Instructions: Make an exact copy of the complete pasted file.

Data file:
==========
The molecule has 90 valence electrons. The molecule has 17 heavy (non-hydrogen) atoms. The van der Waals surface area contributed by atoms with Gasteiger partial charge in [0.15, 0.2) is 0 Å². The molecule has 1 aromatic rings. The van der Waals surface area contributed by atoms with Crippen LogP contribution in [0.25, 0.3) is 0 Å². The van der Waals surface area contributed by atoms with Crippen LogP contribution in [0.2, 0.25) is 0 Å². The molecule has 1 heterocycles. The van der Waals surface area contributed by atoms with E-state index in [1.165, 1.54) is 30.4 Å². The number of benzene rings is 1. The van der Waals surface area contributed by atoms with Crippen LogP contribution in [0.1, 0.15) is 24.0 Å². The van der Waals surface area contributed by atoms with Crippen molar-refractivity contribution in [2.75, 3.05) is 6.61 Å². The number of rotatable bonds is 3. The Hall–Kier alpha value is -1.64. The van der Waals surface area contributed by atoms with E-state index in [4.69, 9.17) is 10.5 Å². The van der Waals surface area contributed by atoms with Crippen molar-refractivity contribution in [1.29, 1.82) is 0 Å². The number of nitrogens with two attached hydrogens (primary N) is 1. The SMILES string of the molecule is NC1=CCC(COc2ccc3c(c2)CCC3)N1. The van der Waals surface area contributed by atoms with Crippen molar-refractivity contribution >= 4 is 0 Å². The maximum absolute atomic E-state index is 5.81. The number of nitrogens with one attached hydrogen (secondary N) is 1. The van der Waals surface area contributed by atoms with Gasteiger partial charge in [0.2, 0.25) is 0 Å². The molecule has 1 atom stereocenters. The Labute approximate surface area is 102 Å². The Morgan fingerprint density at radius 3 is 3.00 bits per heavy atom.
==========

The molecule has 90 valence electrons. The molecule has 17 heavy (non-hydrogen) atoms. The van der Waals surface area contributed by atoms with Gasteiger partial charge in [0.15, 0.2) is 0 Å². The molecule has 1 aromatic rings. The van der Waals surface area contributed by atoms with Crippen LogP contribution in [0.25, 0.3) is 0 Å². The van der Waals surface area contributed by atoms with Crippen LogP contribution in [0.2, 0.25) is 0 Å². The molecule has 1 heterocycles. The van der Waals surface area contributed by atoms with E-state index in [1.165, 1.54) is 30.4 Å². The number of benzene rings is 1. The van der Waals surface area contributed by atoms with Crippen LogP contribution in [0.1, 0.15) is 24.0 Å². The van der Waals surface area contributed by atoms with Crippen molar-refractivity contribution in [2.75, 3.05) is 6.61 Å². The number of rotatable bonds is 3. The Hall–Kier alpha value is -1.64. The van der Waals surface area contributed by atoms with E-state index in [4.69, 9.17) is 10.5 Å². The van der Waals surface area contributed by atoms with Crippen molar-refractivity contribution in [1.29, 1.82) is 0 Å². The number of nitrogens with two attached hydrogens (primary N) is 1. The SMILES string of the molecule is NC1=CCC(COc2ccc3c(c2)CCC3)N1. The van der Waals surface area contributed by atoms with Crippen molar-refractivity contribution >= 4 is 0 Å². The maximum absolute atomic E-state index is 5.81. The number of nitrogens with one attached hydrogen (secondary N) is 1. The van der Waals surface area contributed by atoms with Gasteiger partial charge in [0.2, 0.25) is 0 Å². The molecule has 1 atom stereocenters. The Labute approximate surface area is 102 Å². The Morgan fingerprint density at radius 3 is 3.00 bits per heavy atom.